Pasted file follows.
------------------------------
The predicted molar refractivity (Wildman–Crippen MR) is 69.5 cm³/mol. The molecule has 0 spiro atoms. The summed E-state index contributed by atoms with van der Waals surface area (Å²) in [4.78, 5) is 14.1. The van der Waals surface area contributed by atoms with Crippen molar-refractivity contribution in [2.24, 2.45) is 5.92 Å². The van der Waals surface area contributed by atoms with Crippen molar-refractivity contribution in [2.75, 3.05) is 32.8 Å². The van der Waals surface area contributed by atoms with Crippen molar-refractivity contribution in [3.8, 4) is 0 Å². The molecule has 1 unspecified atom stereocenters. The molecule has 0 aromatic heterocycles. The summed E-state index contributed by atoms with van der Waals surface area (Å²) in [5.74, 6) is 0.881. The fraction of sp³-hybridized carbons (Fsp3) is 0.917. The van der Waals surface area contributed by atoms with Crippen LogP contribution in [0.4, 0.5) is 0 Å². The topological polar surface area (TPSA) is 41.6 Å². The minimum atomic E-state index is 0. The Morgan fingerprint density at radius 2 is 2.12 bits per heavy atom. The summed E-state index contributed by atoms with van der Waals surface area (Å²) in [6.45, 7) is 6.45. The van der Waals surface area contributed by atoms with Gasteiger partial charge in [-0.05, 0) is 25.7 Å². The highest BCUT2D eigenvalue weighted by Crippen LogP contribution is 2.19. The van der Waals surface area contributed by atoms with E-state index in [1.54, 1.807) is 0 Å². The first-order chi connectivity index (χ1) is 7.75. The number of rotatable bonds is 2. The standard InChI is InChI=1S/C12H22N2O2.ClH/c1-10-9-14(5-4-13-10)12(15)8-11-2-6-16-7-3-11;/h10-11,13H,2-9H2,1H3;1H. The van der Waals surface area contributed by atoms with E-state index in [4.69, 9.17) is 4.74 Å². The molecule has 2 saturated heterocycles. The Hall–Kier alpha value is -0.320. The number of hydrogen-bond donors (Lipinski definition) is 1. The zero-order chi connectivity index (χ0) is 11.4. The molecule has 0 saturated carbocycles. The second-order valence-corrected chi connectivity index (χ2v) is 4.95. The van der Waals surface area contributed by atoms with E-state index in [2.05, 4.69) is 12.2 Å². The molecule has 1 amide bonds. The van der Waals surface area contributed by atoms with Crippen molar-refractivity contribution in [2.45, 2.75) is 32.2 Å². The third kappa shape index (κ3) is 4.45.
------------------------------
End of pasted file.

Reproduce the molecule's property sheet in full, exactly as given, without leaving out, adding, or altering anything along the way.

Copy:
The predicted molar refractivity (Wildman–Crippen MR) is 69.5 cm³/mol. The molecule has 0 spiro atoms. The summed E-state index contributed by atoms with van der Waals surface area (Å²) in [4.78, 5) is 14.1. The van der Waals surface area contributed by atoms with Crippen molar-refractivity contribution in [2.24, 2.45) is 5.92 Å². The van der Waals surface area contributed by atoms with Crippen molar-refractivity contribution in [2.75, 3.05) is 32.8 Å². The van der Waals surface area contributed by atoms with Crippen molar-refractivity contribution in [3.8, 4) is 0 Å². The molecule has 1 unspecified atom stereocenters. The molecule has 0 aromatic heterocycles. The summed E-state index contributed by atoms with van der Waals surface area (Å²) in [5.74, 6) is 0.881. The fraction of sp³-hybridized carbons (Fsp3) is 0.917. The van der Waals surface area contributed by atoms with Crippen LogP contribution in [0.4, 0.5) is 0 Å². The topological polar surface area (TPSA) is 41.6 Å². The minimum atomic E-state index is 0. The Morgan fingerprint density at radius 2 is 2.12 bits per heavy atom. The summed E-state index contributed by atoms with van der Waals surface area (Å²) in [6.45, 7) is 6.45. The van der Waals surface area contributed by atoms with Gasteiger partial charge in [-0.05, 0) is 25.7 Å². The highest BCUT2D eigenvalue weighted by Crippen LogP contribution is 2.19. The van der Waals surface area contributed by atoms with E-state index in [1.54, 1.807) is 0 Å². The first-order chi connectivity index (χ1) is 7.75. The number of rotatable bonds is 2. The standard InChI is InChI=1S/C12H22N2O2.ClH/c1-10-9-14(5-4-13-10)12(15)8-11-2-6-16-7-3-11;/h10-11,13H,2-9H2,1H3;1H. The van der Waals surface area contributed by atoms with E-state index in [4.69, 9.17) is 4.74 Å². The molecule has 2 saturated heterocycles. The Hall–Kier alpha value is -0.320. The number of hydrogen-bond donors (Lipinski definition) is 1. The zero-order chi connectivity index (χ0) is 11.4. The molecule has 0 saturated carbocycles. The second-order valence-corrected chi connectivity index (χ2v) is 4.95. The van der Waals surface area contributed by atoms with E-state index in [2.05, 4.69) is 12.2 Å². The molecule has 1 amide bonds. The van der Waals surface area contributed by atoms with Crippen molar-refractivity contribution in [2.45, 2.75) is 32.2 Å². The third kappa shape index (κ3) is 4.45.